Debunking 3 estate planning myths

| Dec 15, 2020 | Estate Planning | 0 comments

Almost everyone will encounter estate planning issues at some point in their lives. They may have to process a parent’s estate, distribute an inheritance, or simply plan and prepare their own last will and testament.

Despite the fact that so many people brush up against the matter, myths about estate planning abound. Perhaps this is why states end up with so much unclaimed money every year.

There are three myths in particular that should be swept into the dust bin of history:

1. Estate planning is just for the elderly.

A common misconception is that estate planning is something only the elderly need be concerned with. However, this couldn’t be further from the truth.

Having your estate in order is about protecting your interests and those of your loved ones in the event of your death. It may be unpleasant to think about, but death can happen at any moment. Waiting to plan your estate puts your assets and the interests of your family at risk.

2. Estate planning is only for the rich.

Estate planning is often associated with wealth. After all, why bother planning your estate if you don’t have much to leave behind? However, we all have possessions, property and things of value that we cherish, no matter our net worth.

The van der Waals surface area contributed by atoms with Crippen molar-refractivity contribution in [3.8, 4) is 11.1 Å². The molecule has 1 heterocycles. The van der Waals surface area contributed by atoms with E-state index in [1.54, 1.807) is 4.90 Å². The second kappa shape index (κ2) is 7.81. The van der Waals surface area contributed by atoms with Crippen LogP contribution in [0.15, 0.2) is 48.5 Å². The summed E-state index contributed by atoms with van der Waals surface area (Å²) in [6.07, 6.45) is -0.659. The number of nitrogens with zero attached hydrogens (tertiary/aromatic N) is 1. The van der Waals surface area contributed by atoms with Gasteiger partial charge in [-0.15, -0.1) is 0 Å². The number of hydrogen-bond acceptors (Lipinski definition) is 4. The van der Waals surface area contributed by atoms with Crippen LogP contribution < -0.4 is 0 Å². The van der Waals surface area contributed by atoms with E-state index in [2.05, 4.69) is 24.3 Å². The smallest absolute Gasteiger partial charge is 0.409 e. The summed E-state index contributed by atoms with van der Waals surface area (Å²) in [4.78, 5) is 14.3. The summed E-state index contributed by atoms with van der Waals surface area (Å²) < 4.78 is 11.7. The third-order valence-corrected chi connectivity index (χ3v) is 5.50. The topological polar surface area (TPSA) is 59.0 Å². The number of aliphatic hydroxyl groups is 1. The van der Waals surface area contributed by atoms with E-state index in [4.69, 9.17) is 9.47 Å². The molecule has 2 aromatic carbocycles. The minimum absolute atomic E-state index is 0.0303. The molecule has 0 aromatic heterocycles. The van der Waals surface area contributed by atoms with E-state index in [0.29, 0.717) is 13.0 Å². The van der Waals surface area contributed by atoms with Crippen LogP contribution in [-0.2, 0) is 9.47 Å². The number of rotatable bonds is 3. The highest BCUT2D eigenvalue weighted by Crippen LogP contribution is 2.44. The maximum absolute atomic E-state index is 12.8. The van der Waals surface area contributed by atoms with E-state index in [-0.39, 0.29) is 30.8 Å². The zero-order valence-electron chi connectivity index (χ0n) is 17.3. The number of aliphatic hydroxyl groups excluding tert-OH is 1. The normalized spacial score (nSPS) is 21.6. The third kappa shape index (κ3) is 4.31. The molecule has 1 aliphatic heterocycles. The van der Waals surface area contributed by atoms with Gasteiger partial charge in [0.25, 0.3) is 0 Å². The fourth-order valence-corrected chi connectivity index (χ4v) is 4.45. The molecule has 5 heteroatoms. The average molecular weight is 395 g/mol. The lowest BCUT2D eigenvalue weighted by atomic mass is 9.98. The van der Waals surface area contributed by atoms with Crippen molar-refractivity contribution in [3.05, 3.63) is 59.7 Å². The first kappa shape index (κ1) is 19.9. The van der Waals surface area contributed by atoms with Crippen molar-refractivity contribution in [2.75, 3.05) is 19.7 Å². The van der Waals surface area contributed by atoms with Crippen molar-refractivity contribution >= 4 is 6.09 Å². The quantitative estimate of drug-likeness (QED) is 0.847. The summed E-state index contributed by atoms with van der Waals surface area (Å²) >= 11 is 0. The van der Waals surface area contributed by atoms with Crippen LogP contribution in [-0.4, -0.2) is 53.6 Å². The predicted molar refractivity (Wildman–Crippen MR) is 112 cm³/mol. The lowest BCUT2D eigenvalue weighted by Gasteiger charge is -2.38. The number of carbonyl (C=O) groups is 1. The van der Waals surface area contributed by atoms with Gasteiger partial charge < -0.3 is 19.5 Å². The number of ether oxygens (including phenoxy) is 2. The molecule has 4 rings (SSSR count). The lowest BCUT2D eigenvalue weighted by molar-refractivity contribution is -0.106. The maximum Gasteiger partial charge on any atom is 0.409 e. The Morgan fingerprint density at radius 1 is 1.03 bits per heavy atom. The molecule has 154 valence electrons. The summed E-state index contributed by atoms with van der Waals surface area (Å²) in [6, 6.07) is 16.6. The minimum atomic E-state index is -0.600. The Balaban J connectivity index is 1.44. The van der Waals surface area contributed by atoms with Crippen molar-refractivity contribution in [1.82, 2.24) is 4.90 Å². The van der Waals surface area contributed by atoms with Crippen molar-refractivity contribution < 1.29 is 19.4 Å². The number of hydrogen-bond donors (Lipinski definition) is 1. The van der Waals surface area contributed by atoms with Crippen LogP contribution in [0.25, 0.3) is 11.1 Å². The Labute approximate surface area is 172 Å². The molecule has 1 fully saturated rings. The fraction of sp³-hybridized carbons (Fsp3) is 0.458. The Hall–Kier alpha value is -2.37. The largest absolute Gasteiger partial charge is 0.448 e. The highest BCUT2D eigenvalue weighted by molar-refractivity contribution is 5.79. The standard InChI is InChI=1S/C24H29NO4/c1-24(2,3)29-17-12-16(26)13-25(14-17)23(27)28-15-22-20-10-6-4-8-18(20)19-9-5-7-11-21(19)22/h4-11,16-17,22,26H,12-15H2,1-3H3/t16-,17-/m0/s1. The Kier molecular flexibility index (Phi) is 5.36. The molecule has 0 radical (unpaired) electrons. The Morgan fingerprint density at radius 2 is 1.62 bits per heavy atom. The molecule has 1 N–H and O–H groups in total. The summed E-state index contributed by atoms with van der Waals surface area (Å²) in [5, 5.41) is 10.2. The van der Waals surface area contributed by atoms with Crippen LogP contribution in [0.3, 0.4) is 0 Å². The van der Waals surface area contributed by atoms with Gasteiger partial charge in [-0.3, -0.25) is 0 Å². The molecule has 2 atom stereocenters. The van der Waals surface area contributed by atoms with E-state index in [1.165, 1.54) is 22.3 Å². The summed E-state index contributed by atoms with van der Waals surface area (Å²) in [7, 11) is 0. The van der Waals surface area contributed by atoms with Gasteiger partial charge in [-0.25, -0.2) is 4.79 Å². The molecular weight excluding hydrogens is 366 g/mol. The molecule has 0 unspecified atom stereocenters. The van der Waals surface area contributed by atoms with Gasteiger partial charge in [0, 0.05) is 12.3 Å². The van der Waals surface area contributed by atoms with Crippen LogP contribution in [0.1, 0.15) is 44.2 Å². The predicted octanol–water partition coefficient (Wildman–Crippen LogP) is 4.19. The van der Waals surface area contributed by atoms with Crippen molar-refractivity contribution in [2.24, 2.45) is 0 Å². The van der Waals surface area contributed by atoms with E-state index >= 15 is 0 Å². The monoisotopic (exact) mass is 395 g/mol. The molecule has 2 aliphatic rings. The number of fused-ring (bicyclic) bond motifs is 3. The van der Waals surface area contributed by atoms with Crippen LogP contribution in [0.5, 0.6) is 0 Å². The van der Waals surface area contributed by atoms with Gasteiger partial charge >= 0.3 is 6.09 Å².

Furthermore, an item doesn’t have to be valuable to be important. There are heirlooms that may be worth a lot in sentimental value, if not necessarily monetary value. Estate planning ensures what’s considered important to you and your family ends up in the right hands.

3. My estate will be okay with just a will.

It may be convenient to think you only need a simple governing document to organize your entire estate. However, the fact of the matter is that many people don’t truly know what they need.

Estate planning, in its totality, is complex, and the law governing the process is notoriously vague. There many different options available when it comes to establishing how you want your possessions to be distributed after you’re gone.

An experienced estate planning lawyer can help guide you through the process, provide candid advice and create a plan that is tailored to your needs.